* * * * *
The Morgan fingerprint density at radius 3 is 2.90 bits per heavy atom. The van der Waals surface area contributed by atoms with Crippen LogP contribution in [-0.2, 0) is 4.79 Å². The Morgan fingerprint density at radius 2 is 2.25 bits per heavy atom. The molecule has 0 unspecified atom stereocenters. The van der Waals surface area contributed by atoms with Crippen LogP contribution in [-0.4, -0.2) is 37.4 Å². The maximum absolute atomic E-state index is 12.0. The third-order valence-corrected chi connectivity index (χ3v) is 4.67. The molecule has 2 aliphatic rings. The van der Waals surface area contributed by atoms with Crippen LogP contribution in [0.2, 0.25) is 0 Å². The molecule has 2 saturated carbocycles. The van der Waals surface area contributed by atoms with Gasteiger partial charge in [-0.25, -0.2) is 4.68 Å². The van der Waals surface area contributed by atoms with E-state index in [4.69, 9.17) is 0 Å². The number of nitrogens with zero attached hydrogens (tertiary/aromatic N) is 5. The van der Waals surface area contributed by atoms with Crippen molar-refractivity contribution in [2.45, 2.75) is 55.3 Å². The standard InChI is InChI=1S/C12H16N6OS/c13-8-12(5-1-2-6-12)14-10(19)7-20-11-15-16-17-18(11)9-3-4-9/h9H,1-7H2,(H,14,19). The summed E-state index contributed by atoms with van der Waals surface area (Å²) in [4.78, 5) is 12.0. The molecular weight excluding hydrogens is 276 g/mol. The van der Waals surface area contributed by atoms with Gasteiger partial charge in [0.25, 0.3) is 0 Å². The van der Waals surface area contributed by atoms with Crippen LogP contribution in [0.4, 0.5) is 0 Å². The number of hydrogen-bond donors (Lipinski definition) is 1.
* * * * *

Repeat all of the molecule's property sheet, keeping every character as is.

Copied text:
The Morgan fingerprint density at radius 3 is 2.90 bits per heavy atom. The van der Waals surface area contributed by atoms with Crippen LogP contribution in [-0.2, 0) is 4.79 Å². The Morgan fingerprint density at radius 2 is 2.25 bits per heavy atom. The molecule has 0 unspecified atom stereocenters. The van der Waals surface area contributed by atoms with Crippen LogP contribution in [-0.4, -0.2) is 37.4 Å². The maximum absolute atomic E-state index is 12.0. The third-order valence-corrected chi connectivity index (χ3v) is 4.67. The molecule has 2 aliphatic rings. The van der Waals surface area contributed by atoms with Crippen LogP contribution in [0.2, 0.25) is 0 Å². The molecule has 2 saturated carbocycles. The van der Waals surface area contributed by atoms with Gasteiger partial charge in [-0.25, -0.2) is 4.68 Å². The van der Waals surface area contributed by atoms with E-state index in [4.69, 9.17) is 0 Å². The number of nitrogens with zero attached hydrogens (tertiary/aromatic N) is 5. The van der Waals surface area contributed by atoms with Crippen molar-refractivity contribution in [2.45, 2.75) is 55.3 Å². The standard InChI is InChI=1S/C12H16N6OS/c13-8-12(5-1-2-6-12)14-10(19)7-20-11-15-16-17-18(11)9-3-4-9/h9H,1-7H2,(H,14,19). The summed E-state index contributed by atoms with van der Waals surface area (Å²) in [4.78, 5) is 12.0. The molecular weight excluding hydrogens is 276 g/mol. The van der Waals surface area contributed by atoms with Gasteiger partial charge in [0.25, 0.3) is 0 Å². The van der Waals surface area contributed by atoms with Crippen LogP contribution in [0.4, 0.5) is 0 Å². The number of hydrogen-bond donors (Lipinski definition) is 1.